In this morning’s roundup of movie news ‘n’ notes from around the web, rumors swirl around “Spider-Man,” and Roger Ebert remembers the movie that wasn’t.
Drew McWeeny says that Sony is going to choose Logan Lerman, the star of “Percy Jackson and the New Olympians,” to be the new Spider-Man in the upcoming film from director Marc Webb. Sony says no way. But McWeeny sticks to his guns, and points out that Sony has a habit of denying “Spider-Man” news that later turns out to be true. The word on this “re-boot” is that Sony wants to bring Spidey back to his teen roots, so it probably helps that Lerman is an actual teenager … and that he probably has more than a few actual teenaged fans. (HitFix)
Roger Ebert tells the tale of writing what was supposed to be a Sex Pistols movie for director Russ Meyer and the late Pistols manager Malcolm McLaren in 1977. The movie crashed and burned and was never made, but it supplied Ebert with some colorful anecdotes on its way down. I can testify that Meyer’s recollections of the experience add a bit more salacious detail, but out of respect for Roger I won’t go there … (Chicago Sun-Times)
The 2010 Full Frame Film Festival (which is devoted to documentaries) announces its winners, and A.J. Schnack offers his take. He figures that the big winner, “Enemies of the People” (right), is likely in line for an awards push later this year. It’s about “atrocities committed by the Khmer Rouge, which puts it right in Oscar’s sweet spot. “Restrepo,” one of the hottest docs out of Sundance this year, took runner-up awards in two categories. (All These Wonderful Things)
Speaking of awards, the Aspen Shortsfest announced its own prizes on Sunday. The full list of 20 winners is at the festival’s website; it includes “Kavi,” a film from Gregg Helvey that won a Student Academy Award in 2009 and was nominated for an Oscar in January. Four of the Aspen winners have now qualified for the 2010 Oscars: “Angry Man” (Best Animation), “Seeds of the Fall” (Best Comedy), “The Six Dollar Fifty Man” (Best Drama) and “The Unhappy Woman” (Best Short Short). While waiting to see if the Academy notices, the filmmakers can collect prizes of up to $2,500. (Aspen Shortsfest)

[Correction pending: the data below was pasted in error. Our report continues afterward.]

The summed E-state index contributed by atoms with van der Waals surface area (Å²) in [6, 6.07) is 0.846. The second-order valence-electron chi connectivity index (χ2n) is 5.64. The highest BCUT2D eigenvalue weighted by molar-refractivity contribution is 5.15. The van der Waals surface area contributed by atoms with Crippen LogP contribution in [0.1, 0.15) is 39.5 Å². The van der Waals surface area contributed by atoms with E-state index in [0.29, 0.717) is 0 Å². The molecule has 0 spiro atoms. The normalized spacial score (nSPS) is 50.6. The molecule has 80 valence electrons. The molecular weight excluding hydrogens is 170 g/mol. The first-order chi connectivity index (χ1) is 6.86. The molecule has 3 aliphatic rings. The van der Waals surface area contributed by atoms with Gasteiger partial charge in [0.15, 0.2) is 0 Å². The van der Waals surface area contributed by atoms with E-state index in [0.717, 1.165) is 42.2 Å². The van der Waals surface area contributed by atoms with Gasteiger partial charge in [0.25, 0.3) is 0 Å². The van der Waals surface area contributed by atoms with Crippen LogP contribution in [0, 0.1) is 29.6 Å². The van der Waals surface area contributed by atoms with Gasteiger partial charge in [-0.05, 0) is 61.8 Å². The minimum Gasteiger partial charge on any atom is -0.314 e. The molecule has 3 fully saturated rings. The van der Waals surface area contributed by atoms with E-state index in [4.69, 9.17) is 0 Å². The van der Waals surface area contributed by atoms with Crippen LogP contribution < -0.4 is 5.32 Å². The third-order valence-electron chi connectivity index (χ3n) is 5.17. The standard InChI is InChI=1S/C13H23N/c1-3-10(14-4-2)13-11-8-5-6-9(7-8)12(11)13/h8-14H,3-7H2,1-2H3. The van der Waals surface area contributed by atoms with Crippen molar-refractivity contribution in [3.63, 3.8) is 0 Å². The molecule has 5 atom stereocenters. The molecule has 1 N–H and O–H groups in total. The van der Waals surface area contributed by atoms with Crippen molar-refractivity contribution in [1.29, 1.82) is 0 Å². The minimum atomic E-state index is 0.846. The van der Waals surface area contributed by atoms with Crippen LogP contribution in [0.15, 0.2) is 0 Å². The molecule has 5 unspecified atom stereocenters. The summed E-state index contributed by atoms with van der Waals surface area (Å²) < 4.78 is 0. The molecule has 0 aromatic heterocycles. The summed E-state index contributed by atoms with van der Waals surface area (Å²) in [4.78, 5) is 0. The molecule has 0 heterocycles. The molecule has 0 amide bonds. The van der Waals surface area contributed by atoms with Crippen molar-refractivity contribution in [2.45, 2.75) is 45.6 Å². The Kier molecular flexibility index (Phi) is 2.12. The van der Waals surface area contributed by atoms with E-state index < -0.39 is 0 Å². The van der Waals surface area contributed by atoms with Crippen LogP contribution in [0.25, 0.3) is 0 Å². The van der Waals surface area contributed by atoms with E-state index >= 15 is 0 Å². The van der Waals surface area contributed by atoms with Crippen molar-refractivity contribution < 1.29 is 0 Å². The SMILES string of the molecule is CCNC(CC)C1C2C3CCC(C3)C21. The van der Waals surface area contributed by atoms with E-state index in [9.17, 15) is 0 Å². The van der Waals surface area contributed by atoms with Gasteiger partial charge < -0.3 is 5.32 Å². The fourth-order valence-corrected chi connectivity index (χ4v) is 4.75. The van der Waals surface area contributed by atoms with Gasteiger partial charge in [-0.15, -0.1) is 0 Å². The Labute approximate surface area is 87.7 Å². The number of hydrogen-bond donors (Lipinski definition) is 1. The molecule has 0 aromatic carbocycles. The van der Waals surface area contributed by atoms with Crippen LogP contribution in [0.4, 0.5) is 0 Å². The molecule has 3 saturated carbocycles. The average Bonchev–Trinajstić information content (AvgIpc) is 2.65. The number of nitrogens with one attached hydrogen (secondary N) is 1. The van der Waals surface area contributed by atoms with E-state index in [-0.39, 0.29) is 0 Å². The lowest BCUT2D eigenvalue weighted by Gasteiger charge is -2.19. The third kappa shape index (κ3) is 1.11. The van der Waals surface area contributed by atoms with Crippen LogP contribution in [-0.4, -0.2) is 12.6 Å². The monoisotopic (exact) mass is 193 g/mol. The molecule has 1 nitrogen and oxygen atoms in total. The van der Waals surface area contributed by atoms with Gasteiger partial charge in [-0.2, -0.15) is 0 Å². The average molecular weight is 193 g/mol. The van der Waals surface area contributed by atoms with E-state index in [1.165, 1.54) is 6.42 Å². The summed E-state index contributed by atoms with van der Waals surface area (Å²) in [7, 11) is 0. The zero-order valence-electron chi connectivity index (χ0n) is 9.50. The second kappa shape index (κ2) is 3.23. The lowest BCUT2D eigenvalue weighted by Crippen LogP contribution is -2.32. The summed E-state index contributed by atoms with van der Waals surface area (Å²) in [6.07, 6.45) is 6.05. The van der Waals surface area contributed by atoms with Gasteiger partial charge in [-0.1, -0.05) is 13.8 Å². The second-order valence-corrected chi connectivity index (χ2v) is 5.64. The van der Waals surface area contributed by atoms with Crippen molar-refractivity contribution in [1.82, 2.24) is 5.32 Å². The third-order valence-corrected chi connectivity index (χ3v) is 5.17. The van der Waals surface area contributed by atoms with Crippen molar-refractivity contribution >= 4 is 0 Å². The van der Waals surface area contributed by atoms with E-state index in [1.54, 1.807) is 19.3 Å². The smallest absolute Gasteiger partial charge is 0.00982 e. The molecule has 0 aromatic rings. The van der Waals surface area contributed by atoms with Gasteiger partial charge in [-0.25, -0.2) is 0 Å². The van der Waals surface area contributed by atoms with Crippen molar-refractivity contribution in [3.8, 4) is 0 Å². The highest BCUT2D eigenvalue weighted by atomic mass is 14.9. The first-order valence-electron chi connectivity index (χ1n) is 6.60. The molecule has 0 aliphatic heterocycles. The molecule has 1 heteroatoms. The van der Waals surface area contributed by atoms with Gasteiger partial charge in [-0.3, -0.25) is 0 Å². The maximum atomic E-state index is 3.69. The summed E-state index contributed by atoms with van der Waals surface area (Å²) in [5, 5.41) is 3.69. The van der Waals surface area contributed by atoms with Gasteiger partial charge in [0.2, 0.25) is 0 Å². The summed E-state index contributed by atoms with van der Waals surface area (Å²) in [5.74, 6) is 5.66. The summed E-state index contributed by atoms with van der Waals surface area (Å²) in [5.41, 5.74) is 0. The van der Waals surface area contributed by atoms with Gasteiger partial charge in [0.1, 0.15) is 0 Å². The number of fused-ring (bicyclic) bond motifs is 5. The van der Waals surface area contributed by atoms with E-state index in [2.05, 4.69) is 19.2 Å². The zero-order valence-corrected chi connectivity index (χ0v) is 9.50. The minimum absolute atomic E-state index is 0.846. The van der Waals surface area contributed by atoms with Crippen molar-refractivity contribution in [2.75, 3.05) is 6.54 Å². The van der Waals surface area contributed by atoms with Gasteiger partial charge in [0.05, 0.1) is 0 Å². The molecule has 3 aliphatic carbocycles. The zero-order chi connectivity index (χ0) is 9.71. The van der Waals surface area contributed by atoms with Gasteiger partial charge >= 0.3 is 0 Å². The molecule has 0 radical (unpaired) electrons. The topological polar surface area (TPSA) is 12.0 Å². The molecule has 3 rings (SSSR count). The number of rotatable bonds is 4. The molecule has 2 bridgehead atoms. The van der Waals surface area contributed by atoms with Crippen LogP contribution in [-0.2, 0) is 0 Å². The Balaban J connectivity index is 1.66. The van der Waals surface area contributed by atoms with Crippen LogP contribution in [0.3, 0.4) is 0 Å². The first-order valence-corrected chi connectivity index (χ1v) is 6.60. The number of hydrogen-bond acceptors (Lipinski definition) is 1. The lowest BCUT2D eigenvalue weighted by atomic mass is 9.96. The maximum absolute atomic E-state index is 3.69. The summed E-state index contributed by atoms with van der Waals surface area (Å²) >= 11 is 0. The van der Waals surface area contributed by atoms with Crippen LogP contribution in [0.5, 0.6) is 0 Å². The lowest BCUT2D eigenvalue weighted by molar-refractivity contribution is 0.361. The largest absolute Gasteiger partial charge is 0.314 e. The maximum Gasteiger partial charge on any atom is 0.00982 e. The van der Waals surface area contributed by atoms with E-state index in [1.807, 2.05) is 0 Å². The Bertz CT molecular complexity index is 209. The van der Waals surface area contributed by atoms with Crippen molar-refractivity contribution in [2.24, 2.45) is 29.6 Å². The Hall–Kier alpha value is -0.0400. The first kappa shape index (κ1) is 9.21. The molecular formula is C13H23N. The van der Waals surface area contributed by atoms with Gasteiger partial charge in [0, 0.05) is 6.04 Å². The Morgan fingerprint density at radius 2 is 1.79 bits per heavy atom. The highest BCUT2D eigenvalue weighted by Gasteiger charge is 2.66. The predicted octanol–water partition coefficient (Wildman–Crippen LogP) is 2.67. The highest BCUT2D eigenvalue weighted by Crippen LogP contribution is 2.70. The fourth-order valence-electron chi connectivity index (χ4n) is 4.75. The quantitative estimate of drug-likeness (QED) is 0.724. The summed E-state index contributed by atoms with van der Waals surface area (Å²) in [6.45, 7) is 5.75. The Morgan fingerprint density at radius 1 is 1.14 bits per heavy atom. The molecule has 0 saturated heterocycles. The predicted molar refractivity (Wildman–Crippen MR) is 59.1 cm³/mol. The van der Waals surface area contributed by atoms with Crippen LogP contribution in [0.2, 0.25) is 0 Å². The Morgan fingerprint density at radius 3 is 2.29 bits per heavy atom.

Ah, the art and craft of casting: Moviefone assembles that it calls “the best movie star screen test videos.” Best, in this case, is a relative term – some of these are pretty good, but others are definitely not. Includes video of Kurt Russell as an ineffectual Han Solo in “Star Wars,” Robert De Niro as a jittery Sonny Corleone in “The Godfather,” Marlon Brando acting petulant as he tries out for the James Dean role from “Rebel without a Cause,” a goofily wide-eyed Gerard Butler in “Dracula 2000.” (And he got the role, which makes you wonder just how bad the other people were who auditioned). Henry Thomas, Natalie Portman, Tobey Maguire and Miley Cyrus round out the group. (Moviefone)